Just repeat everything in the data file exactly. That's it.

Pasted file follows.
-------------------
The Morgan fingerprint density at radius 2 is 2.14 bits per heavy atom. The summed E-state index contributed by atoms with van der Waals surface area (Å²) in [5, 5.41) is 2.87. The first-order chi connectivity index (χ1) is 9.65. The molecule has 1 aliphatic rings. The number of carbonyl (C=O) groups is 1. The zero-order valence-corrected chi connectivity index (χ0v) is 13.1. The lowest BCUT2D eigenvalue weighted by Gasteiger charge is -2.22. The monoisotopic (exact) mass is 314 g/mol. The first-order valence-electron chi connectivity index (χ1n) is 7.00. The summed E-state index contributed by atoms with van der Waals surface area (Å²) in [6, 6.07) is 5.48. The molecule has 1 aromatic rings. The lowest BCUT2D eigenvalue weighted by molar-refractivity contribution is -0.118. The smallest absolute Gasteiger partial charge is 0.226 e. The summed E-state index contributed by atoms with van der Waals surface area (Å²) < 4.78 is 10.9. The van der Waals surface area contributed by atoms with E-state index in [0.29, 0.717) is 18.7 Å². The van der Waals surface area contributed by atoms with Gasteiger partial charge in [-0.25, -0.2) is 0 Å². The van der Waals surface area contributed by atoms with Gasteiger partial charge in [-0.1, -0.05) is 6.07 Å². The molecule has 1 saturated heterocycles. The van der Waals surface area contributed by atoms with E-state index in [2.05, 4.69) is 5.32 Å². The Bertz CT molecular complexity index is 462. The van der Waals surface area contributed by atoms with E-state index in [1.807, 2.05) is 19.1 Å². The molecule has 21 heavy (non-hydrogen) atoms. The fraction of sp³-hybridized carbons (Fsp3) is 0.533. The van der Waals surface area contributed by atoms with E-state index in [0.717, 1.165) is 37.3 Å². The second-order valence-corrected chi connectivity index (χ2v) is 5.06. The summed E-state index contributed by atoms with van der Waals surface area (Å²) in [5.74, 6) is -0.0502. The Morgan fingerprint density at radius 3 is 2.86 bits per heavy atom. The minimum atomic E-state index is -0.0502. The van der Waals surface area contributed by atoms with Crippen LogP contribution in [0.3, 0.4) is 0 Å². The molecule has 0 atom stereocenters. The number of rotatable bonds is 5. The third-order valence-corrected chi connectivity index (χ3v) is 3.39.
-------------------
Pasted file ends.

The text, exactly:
The Morgan fingerprint density at radius 2 is 2.14 bits per heavy atom. The summed E-state index contributed by atoms with van der Waals surface area (Å²) in [5, 5.41) is 2.87. The first-order chi connectivity index (χ1) is 9.65. The molecule has 1 aliphatic rings. The number of carbonyl (C=O) groups is 1. The zero-order valence-corrected chi connectivity index (χ0v) is 13.1. The lowest BCUT2D eigenvalue weighted by Gasteiger charge is -2.22. The monoisotopic (exact) mass is 314 g/mol. The first-order valence-electron chi connectivity index (χ1n) is 7.00. The summed E-state index contributed by atoms with van der Waals surface area (Å²) in [6, 6.07) is 5.48. The molecule has 1 aromatic rings. The lowest BCUT2D eigenvalue weighted by molar-refractivity contribution is -0.118. The smallest absolute Gasteiger partial charge is 0.226 e. The summed E-state index contributed by atoms with van der Waals surface area (Å²) < 4.78 is 10.9. The van der Waals surface area contributed by atoms with E-state index in [0.29, 0.717) is 18.7 Å². The van der Waals surface area contributed by atoms with Gasteiger partial charge in [-0.25, -0.2) is 0 Å². The van der Waals surface area contributed by atoms with Gasteiger partial charge in [-0.1, -0.05) is 6.07 Å². The molecule has 1 saturated heterocycles. The van der Waals surface area contributed by atoms with E-state index in [2.05, 4.69) is 5.32 Å². The Bertz CT molecular complexity index is 462. The van der Waals surface area contributed by atoms with E-state index in [1.807, 2.05) is 19.1 Å². The molecule has 21 heavy (non-hydrogen) atoms. The fraction of sp³-hybridized carbons (Fsp3) is 0.533. The van der Waals surface area contributed by atoms with E-state index in [0.717, 1.165) is 37.3 Å². The second-order valence-corrected chi connectivity index (χ2v) is 5.06. The summed E-state index contributed by atoms with van der Waals surface area (Å²) in [5.74, 6) is -0.0502. The Morgan fingerprint density at radius 3 is 2.86 bits per heavy atom. The minimum atomic E-state index is -0.0502. The van der Waals surface area contributed by atoms with Crippen LogP contribution in [0.3, 0.4) is 0 Å². The molecule has 0 atom stereocenters. The number of rotatable bonds is 5. The third-order valence-corrected chi connectivity index (χ3v) is 3.39.